I appreciate having you in my class this semester, Jill, as I very much enjoy your participation and interest [begin with positive feedback]. I just want to be clear with you about the lateness, absence, and make-up policies for the class. In this first week, you arrived late to class twice, missed one class, and handed in your homework a day late [assertive statement, Step 1: specify the problem behavior]. When you come late, it is disruptive to me and the entire class, and it is unfair to the other students for me to accept your late assignments [assertive statement, Step 2: describe the behavior’s impact on the other students]. If you want to make a full contribution to the class and receive the grade you deserve, it is important that you do your best to attend class more regularly and hand in assignments/homework by the due dates [assertive statement, Step 3: outline the desired behavior change]. I understand that this may feel frustrating to you because you frequently have difficult situations in your life that are out of your control [an empathic highlight]. While I enjoy your participation and your academic potential [end with positive feedback], if you are not able to make this class a priority, it would be best to drop the class while you still can do so easily. If you decide to commit to Abnormal Psychology this semester despite the difficulties you are facing outside the classroom [teach responsibility], please reply to this e-mail indicating that you fully understand these conditions [a modified exception contract].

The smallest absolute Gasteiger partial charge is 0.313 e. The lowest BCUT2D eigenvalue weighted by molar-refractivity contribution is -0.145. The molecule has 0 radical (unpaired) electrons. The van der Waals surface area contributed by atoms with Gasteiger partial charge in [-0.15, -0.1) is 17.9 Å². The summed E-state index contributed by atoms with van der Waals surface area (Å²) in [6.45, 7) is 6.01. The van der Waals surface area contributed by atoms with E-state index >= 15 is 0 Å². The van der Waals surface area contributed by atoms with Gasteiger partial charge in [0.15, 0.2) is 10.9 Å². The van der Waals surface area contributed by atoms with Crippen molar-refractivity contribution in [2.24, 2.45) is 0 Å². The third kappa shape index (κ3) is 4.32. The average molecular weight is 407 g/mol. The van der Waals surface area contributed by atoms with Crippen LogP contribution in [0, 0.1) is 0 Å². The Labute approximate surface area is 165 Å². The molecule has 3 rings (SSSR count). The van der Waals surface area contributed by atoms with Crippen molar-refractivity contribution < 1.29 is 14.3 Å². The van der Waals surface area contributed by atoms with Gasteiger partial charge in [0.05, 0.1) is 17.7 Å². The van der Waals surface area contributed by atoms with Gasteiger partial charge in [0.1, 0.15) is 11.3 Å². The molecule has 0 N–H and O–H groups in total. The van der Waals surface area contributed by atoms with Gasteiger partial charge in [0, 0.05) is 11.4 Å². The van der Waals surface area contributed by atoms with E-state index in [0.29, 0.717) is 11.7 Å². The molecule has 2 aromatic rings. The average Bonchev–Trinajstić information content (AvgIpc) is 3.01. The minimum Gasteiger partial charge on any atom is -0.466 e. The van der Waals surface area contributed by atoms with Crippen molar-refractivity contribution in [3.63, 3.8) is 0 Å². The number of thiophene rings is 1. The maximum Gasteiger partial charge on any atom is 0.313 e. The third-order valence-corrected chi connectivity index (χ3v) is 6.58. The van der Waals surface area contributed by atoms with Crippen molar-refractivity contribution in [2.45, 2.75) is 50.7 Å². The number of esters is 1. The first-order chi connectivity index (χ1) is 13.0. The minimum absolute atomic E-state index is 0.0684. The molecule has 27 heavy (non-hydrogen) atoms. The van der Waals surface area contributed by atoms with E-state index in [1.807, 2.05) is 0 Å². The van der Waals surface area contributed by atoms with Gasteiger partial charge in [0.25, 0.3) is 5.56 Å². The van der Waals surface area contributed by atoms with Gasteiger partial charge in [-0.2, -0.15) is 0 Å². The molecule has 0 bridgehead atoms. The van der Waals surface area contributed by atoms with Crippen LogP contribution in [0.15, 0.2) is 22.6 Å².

Jill elected to stay in the class and improved virtually all problem behaviors, with her teacher complimenting her each time she came to class early and handed in her assignments on time.
Giving behavioral feedback to students that goes beyond their course grade is a critical skill for instructors. Not only is it valuable to help students develop and grow interpersonally, but it also is an educator’s job to protect other students from the destructive behaviors of a few individuals. Both goals — to educate and to protect — can be simultaneously achieved by employing effective strategies, such as crafting assertive statements, giving “bleep sandwiches,” implementing specific contracts, and teaching students to be responsible for their own classroom behaviors.